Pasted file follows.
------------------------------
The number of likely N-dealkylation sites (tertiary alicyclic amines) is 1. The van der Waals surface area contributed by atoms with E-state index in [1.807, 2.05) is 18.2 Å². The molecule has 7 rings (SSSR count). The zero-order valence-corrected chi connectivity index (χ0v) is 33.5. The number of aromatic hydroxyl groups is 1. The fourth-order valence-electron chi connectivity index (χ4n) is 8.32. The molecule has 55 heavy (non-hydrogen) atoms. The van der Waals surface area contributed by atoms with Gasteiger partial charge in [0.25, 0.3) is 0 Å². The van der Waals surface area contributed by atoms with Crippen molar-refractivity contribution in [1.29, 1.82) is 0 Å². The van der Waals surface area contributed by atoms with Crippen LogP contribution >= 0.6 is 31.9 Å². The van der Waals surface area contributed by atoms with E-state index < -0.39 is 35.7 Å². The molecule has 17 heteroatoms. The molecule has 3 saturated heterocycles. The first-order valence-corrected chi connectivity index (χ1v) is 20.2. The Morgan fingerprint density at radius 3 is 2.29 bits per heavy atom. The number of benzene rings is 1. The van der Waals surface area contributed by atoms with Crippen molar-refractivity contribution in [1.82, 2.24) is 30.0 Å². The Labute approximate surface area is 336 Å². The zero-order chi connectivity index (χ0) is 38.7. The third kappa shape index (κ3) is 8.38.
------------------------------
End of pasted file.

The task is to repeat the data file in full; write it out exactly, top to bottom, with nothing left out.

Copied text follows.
The number of likely N-dealkylation sites (tertiary alicyclic amines) is 1. The van der Waals surface area contributed by atoms with E-state index in [1.807, 2.05) is 18.2 Å². The molecule has 7 rings (SSSR count). The zero-order valence-corrected chi connectivity index (χ0v) is 33.5. The number of aromatic hydroxyl groups is 1. The fourth-order valence-electron chi connectivity index (χ4n) is 8.32. The molecule has 55 heavy (non-hydrogen) atoms. The van der Waals surface area contributed by atoms with Gasteiger partial charge in [0.25, 0.3) is 0 Å². The van der Waals surface area contributed by atoms with Crippen molar-refractivity contribution in [1.29, 1.82) is 0 Å². The van der Waals surface area contributed by atoms with Crippen LogP contribution >= 0.6 is 31.9 Å². The van der Waals surface area contributed by atoms with E-state index < -0.39 is 35.7 Å². The molecule has 17 heteroatoms. The molecule has 3 saturated heterocycles. The first-order valence-corrected chi connectivity index (χ1v) is 20.2. The Morgan fingerprint density at radius 3 is 2.29 bits per heavy atom. The number of benzene rings is 1. The van der Waals surface area contributed by atoms with Crippen molar-refractivity contribution in [1.82, 2.24) is 30.0 Å². The Labute approximate surface area is 336 Å². The zero-order chi connectivity index (χ0) is 38.7. The third kappa shape index (κ3) is 8.38.